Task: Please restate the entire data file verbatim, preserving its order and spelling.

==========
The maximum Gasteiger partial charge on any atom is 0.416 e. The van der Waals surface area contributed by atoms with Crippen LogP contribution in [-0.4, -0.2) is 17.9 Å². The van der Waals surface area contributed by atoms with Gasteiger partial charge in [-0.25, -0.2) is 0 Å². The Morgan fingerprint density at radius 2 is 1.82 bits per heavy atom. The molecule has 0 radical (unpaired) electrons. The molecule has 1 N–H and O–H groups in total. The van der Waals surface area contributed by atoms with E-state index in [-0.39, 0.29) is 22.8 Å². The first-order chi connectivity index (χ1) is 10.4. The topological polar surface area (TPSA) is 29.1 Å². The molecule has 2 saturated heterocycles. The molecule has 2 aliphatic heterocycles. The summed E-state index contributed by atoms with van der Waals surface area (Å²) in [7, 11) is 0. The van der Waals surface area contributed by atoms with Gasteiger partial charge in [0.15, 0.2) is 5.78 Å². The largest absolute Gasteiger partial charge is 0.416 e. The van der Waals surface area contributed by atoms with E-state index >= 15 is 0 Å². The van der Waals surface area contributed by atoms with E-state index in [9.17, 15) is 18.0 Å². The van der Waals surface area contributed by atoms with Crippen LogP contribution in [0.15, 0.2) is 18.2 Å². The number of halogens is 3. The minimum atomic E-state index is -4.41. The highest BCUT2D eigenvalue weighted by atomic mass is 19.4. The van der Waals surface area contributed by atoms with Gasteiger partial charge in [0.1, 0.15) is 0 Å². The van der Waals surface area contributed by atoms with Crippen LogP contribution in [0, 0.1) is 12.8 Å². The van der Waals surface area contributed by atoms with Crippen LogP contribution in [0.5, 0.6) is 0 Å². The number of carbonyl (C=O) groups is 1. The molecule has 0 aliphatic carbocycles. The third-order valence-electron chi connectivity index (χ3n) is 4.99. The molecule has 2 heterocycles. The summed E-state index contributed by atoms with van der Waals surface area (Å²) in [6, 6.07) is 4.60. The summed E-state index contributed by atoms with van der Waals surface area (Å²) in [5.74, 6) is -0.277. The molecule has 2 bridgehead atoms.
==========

The maximum Gasteiger partial charge on any atom is 0.416 e. The van der Waals surface area contributed by atoms with Crippen LogP contribution in [-0.4, -0.2) is 17.9 Å². The van der Waals surface area contributed by atoms with Gasteiger partial charge in [-0.25, -0.2) is 0 Å². The Morgan fingerprint density at radius 2 is 1.82 bits per heavy atom. The molecule has 0 radical (unpaired) electrons. The molecule has 1 N–H and O–H groups in total. The van der Waals surface area contributed by atoms with E-state index in [-0.39, 0.29) is 22.8 Å². The first-order chi connectivity index (χ1) is 10.4. The topological polar surface area (TPSA) is 29.1 Å². The molecule has 2 saturated heterocycles. The molecule has 2 aliphatic heterocycles. The summed E-state index contributed by atoms with van der Waals surface area (Å²) in [7, 11) is 0. The van der Waals surface area contributed by atoms with Gasteiger partial charge in [0.15, 0.2) is 5.78 Å². The largest absolute Gasteiger partial charge is 0.416 e. The van der Waals surface area contributed by atoms with E-state index >= 15 is 0 Å². The van der Waals surface area contributed by atoms with E-state index in [9.17, 15) is 18.0 Å². The van der Waals surface area contributed by atoms with Crippen LogP contribution in [0.15, 0.2) is 18.2 Å². The number of halogens is 3. The minimum atomic E-state index is -4.41. The highest BCUT2D eigenvalue weighted by atomic mass is 19.4. The van der Waals surface area contributed by atoms with Gasteiger partial charge in [0.1, 0.15) is 0 Å². The van der Waals surface area contributed by atoms with Crippen LogP contribution in [0, 0.1) is 12.8 Å². The van der Waals surface area contributed by atoms with Crippen LogP contribution in [0.5, 0.6) is 0 Å². The number of carbonyl (C=O) groups is 1. The molecule has 0 aliphatic carbocycles. The third-order valence-electron chi connectivity index (χ3n) is 4.99. The molecule has 2 heterocycles. The summed E-state index contributed by atoms with van der Waals surface area (Å²) in [6, 6.07) is 4.60. The summed E-state index contributed by atoms with van der Waals surface area (Å²) in [5.74, 6) is -0.277. The molecule has 2 bridgehead atoms.